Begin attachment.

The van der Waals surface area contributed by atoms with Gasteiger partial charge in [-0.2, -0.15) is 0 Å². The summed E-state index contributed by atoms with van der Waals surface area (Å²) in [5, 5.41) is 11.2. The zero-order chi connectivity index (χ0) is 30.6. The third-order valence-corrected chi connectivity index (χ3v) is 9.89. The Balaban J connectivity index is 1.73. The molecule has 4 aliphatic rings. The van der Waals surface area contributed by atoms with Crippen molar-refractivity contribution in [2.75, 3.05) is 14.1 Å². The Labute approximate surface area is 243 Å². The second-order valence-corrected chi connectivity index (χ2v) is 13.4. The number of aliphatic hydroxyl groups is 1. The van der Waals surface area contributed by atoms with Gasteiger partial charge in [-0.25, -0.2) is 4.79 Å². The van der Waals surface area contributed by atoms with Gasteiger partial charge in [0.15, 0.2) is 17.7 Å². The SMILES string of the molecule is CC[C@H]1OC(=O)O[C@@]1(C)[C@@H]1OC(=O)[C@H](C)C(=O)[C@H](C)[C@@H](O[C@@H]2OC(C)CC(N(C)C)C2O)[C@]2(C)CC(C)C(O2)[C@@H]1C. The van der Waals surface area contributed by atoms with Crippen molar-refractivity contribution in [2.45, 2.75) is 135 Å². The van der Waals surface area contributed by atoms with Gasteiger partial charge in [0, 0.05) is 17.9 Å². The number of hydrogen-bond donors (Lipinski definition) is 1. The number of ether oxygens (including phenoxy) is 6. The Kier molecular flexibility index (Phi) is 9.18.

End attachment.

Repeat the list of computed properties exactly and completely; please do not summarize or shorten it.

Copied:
The van der Waals surface area contributed by atoms with Gasteiger partial charge in [-0.2, -0.15) is 0 Å². The summed E-state index contributed by atoms with van der Waals surface area (Å²) in [5, 5.41) is 11.2. The zero-order chi connectivity index (χ0) is 30.6. The third-order valence-corrected chi connectivity index (χ3v) is 9.89. The Balaban J connectivity index is 1.73. The molecule has 4 aliphatic rings. The van der Waals surface area contributed by atoms with Crippen molar-refractivity contribution in [2.75, 3.05) is 14.1 Å². The Labute approximate surface area is 243 Å². The second-order valence-corrected chi connectivity index (χ2v) is 13.4. The number of aliphatic hydroxyl groups is 1. The van der Waals surface area contributed by atoms with Gasteiger partial charge in [-0.25, -0.2) is 4.79 Å². The van der Waals surface area contributed by atoms with Gasteiger partial charge in [0.15, 0.2) is 17.7 Å². The SMILES string of the molecule is CC[C@H]1OC(=O)O[C@@]1(C)[C@@H]1OC(=O)[C@H](C)C(=O)[C@H](C)[C@@H](O[C@@H]2OC(C)CC(N(C)C)C2O)[C@]2(C)CC(C)C(O2)[C@@H]1C. The van der Waals surface area contributed by atoms with Crippen molar-refractivity contribution in [2.45, 2.75) is 135 Å². The van der Waals surface area contributed by atoms with Gasteiger partial charge in [0, 0.05) is 17.9 Å². The number of hydrogen-bond donors (Lipinski definition) is 1. The number of ether oxygens (including phenoxy) is 6. The Kier molecular flexibility index (Phi) is 9.18.